“yet she is not aware of it.” The Hebrew verb can be read as a second person masculine singular (“you”) or a third person feminine singular (“she”), which is why the versions differ (“you,” KJV; NAB; YLT. “She,” CJB; NCSB; ESV; NASB; NET; NIV; NLT). The vast majority of the versions favor “she,” and we agree (although it is true that “you” also may not know her ways are unstable and wander from the will of God). The flow of the context is about the woman and how she is, and the subject does not change until the next verse, with the opening, “But now, my sons” (Prov. 7:7), so we favored the reading “she.”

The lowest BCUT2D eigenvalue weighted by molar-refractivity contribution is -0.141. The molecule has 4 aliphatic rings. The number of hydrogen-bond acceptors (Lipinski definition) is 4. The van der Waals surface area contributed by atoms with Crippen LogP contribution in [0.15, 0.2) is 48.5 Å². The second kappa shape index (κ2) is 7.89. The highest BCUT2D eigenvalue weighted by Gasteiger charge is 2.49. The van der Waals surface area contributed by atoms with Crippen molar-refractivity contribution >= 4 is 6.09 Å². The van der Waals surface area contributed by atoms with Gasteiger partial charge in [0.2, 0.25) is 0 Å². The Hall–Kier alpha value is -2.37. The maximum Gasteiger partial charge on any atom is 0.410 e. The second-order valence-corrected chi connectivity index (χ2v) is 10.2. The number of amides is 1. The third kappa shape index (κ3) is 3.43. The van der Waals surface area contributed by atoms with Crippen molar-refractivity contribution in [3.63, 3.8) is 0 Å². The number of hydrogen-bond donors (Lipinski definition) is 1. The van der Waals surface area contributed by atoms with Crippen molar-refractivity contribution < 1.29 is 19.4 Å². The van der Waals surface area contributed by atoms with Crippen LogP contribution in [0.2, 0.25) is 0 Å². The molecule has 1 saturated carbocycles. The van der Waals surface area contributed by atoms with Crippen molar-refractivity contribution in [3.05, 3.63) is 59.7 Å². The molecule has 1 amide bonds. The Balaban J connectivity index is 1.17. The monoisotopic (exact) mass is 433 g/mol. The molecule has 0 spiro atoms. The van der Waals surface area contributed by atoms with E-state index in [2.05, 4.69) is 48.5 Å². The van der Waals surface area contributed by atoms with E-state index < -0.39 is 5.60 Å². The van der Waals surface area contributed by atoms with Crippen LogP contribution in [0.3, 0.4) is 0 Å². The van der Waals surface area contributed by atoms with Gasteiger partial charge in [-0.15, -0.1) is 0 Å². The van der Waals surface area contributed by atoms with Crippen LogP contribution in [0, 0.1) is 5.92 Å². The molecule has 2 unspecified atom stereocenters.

One of the things that makes the ungodly so dangerous to believers is that they are so sincere. Although there are some of them who have a sense that what they are doing is wrong, a large percentage of them think the way they are living their lives is fine. This verse is speaking about an adulteress, but the lesson applies to any sin the ungodly commit; they are so convinced that what they are doing is fine that they speak and act with passion and conviction, and many times that pulls the godly into their ungodly ways. The New Testament warns about this in a plain statement of fact: “Bad company ruins good morals” (1 Cor. 15:33). To maintain godliness in an ungodly world, the believer must know how God wants us to live (which comes in large part from knowing the Bible), and then have the courage of conviction to say “No!” to sin.